My brother, Jim, would be fifty-four today. We lost him to suicide seven years ago. Like many before, he lost a battle with depression.
As of 2018*, suicide was the tenth leading cause of death in the United States. That works out to an average of one hundred and thirty-two suicides each day.
Every year, I hesitate to write something about him. Eulogizing him means writing about suicide and mental illness. They’re heavy topics.
Then I remember the countless souls facing battles similar to Jim’s. They feel helpless: A first-time mom ensnared by stigma. A middle-aged man with a crumbling marriage or a career in shambles, afraid of asking for help. If they do ask, they might be turned away, as Jim was. Caregivers aren’t sure what to do with someone who looks healthy.
Looks are uniquely deceptive when it comes to mental health.
My sister and I spent a summer trying to save our brother. The brightest time of the year turned dark. His two best friends helped. We did our best, but it wasn’t enough. I have wondered if we overlooked something. If we could have done more.
Time has helped fade that wondering. Jim wasn’t, for some reason, to be saved. But I have hope. I believe that suicide can be prevented.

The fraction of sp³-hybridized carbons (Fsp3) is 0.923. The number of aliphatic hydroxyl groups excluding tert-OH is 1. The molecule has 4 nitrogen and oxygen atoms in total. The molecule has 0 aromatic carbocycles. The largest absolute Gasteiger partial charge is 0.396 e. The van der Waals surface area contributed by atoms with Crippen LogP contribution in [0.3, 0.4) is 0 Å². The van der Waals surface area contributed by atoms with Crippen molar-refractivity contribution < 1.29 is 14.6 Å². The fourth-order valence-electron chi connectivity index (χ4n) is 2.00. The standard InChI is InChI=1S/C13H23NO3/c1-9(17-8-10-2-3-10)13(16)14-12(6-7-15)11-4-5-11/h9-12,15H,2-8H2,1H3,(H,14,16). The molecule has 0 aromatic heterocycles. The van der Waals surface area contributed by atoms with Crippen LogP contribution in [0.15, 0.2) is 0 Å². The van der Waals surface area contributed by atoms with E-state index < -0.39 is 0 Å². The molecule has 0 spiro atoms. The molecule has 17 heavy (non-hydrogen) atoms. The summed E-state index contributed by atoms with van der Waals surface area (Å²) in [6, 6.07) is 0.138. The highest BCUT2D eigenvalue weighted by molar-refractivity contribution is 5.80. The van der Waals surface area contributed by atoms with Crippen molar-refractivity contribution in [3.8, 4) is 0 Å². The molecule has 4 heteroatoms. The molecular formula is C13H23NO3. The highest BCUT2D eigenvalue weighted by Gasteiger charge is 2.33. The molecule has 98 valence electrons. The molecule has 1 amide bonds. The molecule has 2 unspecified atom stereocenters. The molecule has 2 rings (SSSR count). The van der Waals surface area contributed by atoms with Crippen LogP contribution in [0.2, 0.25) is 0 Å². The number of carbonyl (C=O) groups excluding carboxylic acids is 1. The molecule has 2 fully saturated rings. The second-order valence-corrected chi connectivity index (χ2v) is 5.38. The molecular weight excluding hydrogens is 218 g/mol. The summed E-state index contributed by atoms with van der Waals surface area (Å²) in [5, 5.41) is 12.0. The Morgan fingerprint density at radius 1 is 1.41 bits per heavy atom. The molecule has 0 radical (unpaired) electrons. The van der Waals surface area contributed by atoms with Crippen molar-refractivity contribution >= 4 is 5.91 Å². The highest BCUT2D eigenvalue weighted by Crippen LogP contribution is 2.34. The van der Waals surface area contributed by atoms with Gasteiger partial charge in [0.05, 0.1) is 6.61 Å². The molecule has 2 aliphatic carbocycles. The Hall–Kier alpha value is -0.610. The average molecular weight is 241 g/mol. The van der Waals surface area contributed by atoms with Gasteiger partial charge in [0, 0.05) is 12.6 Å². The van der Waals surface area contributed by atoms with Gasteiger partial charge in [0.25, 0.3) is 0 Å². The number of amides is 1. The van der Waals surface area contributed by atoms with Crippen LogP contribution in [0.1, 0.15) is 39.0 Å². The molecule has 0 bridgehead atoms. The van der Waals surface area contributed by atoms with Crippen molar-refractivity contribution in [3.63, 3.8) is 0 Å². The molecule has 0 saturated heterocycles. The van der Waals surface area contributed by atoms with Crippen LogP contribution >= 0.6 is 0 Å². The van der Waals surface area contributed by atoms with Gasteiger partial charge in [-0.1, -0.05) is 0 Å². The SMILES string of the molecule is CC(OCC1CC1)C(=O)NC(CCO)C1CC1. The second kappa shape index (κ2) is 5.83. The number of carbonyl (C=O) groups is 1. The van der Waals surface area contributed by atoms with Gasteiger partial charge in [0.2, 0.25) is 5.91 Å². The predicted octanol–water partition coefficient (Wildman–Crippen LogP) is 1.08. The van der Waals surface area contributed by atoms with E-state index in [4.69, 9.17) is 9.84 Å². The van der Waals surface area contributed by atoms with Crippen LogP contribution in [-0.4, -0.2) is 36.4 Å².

There’s no precise formula, but it involves making sure our caregivers are educated about and equipped to treat suicidal behavior. That means, in part, better funding and increased awareness among policy-makers.
It involves asking for help. Not surprisingly, those who are suicidal often have trouble reaching out. It’s up to friends and family to be their voice. “Be the voice” is one of the American Foundation for Suicide Prevention’s slogans.
To it I would only add that it’s up to us, those who’ve lost a beloved to suicide, to be the hope. As long as there’s life, there’s hope. May it spring eternal as we work together to fight suicide.
*The most recent figures are from the Centers for Disease Control and Prevention (CDC) Data & Statistics Fatal Injury Report for 2018.
If you need help, call the National Suicide Prevention Lifeline 1-800-273-8255. No stigma. Just friendly voices serving as anchors to life.